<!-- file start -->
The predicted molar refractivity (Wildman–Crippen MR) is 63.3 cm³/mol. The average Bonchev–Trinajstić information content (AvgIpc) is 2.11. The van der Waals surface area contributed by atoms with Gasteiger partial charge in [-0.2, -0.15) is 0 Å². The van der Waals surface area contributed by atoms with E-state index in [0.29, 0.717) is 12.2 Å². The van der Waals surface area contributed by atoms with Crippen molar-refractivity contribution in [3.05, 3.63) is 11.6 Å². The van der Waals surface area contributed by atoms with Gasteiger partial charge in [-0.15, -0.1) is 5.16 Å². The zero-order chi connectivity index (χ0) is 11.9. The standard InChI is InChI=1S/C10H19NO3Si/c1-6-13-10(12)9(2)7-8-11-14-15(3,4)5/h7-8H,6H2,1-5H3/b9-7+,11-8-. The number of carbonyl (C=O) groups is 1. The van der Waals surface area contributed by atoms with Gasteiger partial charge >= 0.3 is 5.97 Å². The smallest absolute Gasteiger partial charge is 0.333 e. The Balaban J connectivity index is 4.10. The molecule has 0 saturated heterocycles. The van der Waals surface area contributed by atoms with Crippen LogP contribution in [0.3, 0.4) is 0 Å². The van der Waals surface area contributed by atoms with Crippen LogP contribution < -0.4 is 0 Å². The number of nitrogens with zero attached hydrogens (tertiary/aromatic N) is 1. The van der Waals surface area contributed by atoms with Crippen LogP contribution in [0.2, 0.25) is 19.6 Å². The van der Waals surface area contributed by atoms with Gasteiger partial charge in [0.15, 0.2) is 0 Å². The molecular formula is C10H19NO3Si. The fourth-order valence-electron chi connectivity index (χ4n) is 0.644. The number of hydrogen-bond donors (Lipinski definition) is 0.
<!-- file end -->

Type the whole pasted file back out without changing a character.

The predicted molar refractivity (Wildman–Crippen MR) is 63.3 cm³/mol. The average Bonchev–Trinajstić information content (AvgIpc) is 2.11. The van der Waals surface area contributed by atoms with Gasteiger partial charge in [-0.2, -0.15) is 0 Å². The van der Waals surface area contributed by atoms with E-state index in [0.29, 0.717) is 12.2 Å². The van der Waals surface area contributed by atoms with Crippen molar-refractivity contribution in [3.05, 3.63) is 11.6 Å². The van der Waals surface area contributed by atoms with Gasteiger partial charge in [-0.15, -0.1) is 5.16 Å². The zero-order chi connectivity index (χ0) is 11.9. The standard InChI is InChI=1S/C10H19NO3Si/c1-6-13-10(12)9(2)7-8-11-14-15(3,4)5/h7-8H,6H2,1-5H3/b9-7+,11-8-. The number of carbonyl (C=O) groups is 1. The van der Waals surface area contributed by atoms with Gasteiger partial charge >= 0.3 is 5.97 Å². The smallest absolute Gasteiger partial charge is 0.333 e. The Balaban J connectivity index is 4.10. The molecule has 0 saturated heterocycles. The van der Waals surface area contributed by atoms with Crippen LogP contribution in [0.3, 0.4) is 0 Å². The van der Waals surface area contributed by atoms with Crippen LogP contribution < -0.4 is 0 Å². The number of nitrogens with zero attached hydrogens (tertiary/aromatic N) is 1. The van der Waals surface area contributed by atoms with Crippen LogP contribution in [0.2, 0.25) is 19.6 Å². The van der Waals surface area contributed by atoms with Gasteiger partial charge in [0.15, 0.2) is 0 Å². The molecular formula is C10H19NO3Si. The fourth-order valence-electron chi connectivity index (χ4n) is 0.644. The number of hydrogen-bond donors (Lipinski definition) is 0.